Tina doesn’t see something in her portraits that she wants to see.
Since I can see likeness in her portraits this is one of those situations where only Tina can decide what it is she wants to see. But there is a way we can all go about looking for this answer in our own work.
Goals and Intentions: Reining in Expectations
The reason it’s important to set goals for your artwork is so you go along the path you desire, and have some hope of achieving what you are after. But if we aren’t clear in those intentions or expectations then what we see on paper will disappoint and confuse us. Double that confusion if you have an active internal critic (because there will also be some messy cross chat).
The goal in portraiture is simple, and there is only one: Produce a recognizable likeness of the subject.
This is different from the goal of drawing figures recognizable as people. That’s a goal that is very common in UrbanSketchers. They want people in their sketches but they aren’t even trying to have those figures be recognizable as specific individuals like Joe Hamilton, Rory Kent, Lou Ann Smith, etc. (those are just made up names, you get the idea).
Some UrbanSketchers go so “abstract” with the figures because they simply want the scale (people to buildings) to help “sell” the image they are creating; or they just want the life that figures bring to a landscape.
If you’re involved in any sort of urban sketching or visual journaling through your day your first need if you want to draw people is to state clearly to yourself your goal in drawing people.
Is your goal portraiture (and then the need for likeness) or is your goal depiction of humanity (where loose abstraction or stylization can suffice)?
Once you decide that then you know what your intention is.
Let’s look at the intention of portraiture to go for likeness.
Going for likeness doesn’t mean you’re always going to get it. I’ve written quite a lot about this. One is constantly going on little fact finding expeditions of the face under consideration. (Hence the usefulness of the follow-up break down of where you need to improve—whether it’s getting your angles and proportions right, or nailing the features that really sell this individual.)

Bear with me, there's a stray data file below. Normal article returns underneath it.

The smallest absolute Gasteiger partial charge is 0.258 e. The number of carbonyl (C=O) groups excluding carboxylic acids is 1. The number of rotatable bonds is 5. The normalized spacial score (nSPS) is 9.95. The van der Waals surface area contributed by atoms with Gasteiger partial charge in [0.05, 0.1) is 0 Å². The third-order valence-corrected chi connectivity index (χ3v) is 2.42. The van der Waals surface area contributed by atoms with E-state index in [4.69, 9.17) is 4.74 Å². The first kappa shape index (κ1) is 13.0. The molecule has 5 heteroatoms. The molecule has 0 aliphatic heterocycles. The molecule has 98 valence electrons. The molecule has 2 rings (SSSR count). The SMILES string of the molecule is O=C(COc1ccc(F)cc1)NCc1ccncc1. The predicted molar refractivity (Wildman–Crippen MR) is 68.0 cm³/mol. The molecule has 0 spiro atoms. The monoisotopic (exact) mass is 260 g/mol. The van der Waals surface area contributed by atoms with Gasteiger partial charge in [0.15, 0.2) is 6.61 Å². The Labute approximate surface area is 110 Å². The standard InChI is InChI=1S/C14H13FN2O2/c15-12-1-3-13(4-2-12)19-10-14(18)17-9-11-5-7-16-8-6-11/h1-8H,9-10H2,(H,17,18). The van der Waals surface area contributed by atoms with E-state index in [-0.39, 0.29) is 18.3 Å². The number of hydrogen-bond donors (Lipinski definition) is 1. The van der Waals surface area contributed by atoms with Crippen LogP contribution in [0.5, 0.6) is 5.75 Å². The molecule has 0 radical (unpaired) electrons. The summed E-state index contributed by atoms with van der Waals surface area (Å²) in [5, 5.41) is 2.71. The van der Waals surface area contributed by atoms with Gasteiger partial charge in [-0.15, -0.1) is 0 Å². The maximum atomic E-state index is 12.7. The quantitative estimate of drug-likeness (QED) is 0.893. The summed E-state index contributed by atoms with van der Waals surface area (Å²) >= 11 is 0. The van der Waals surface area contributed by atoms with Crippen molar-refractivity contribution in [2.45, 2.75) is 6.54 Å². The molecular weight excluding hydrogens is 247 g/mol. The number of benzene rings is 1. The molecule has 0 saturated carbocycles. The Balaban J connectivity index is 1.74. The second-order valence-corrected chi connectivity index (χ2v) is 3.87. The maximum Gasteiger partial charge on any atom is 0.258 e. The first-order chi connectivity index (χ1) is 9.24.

Once you know your goal is to go for likeness and you set up a feedback system, you can then rein in your expectations. This means that you’ll be able to enjoy those portraits where you come close to getting all that you want in them. And most important you’ll enjoy the process and you won’t be frustrated by not always getting the likeness.
Tina’s frustration is clear in her sentence:
Of course, I don’t show the reference photos, so you won’t be able to see whether I achieved a good resemblance, but I suppose that’s not important for this discussion.
But it is important for this discussion and this shows she’s in her own mind about what her real goal is. If she wants to draw people for urban sketching situations it isn’t important to have any resemblance to a particular person, but if she wants to do portraiture it is essential.
One of the reasons that the old Masters’ portraits still speak to us hundreds of years after they were painted, when we no longer have the individual to compare to the artwork (and until relatively recently didn’t have photography as a reference either) is that the artists captured something alive about the people they were painting.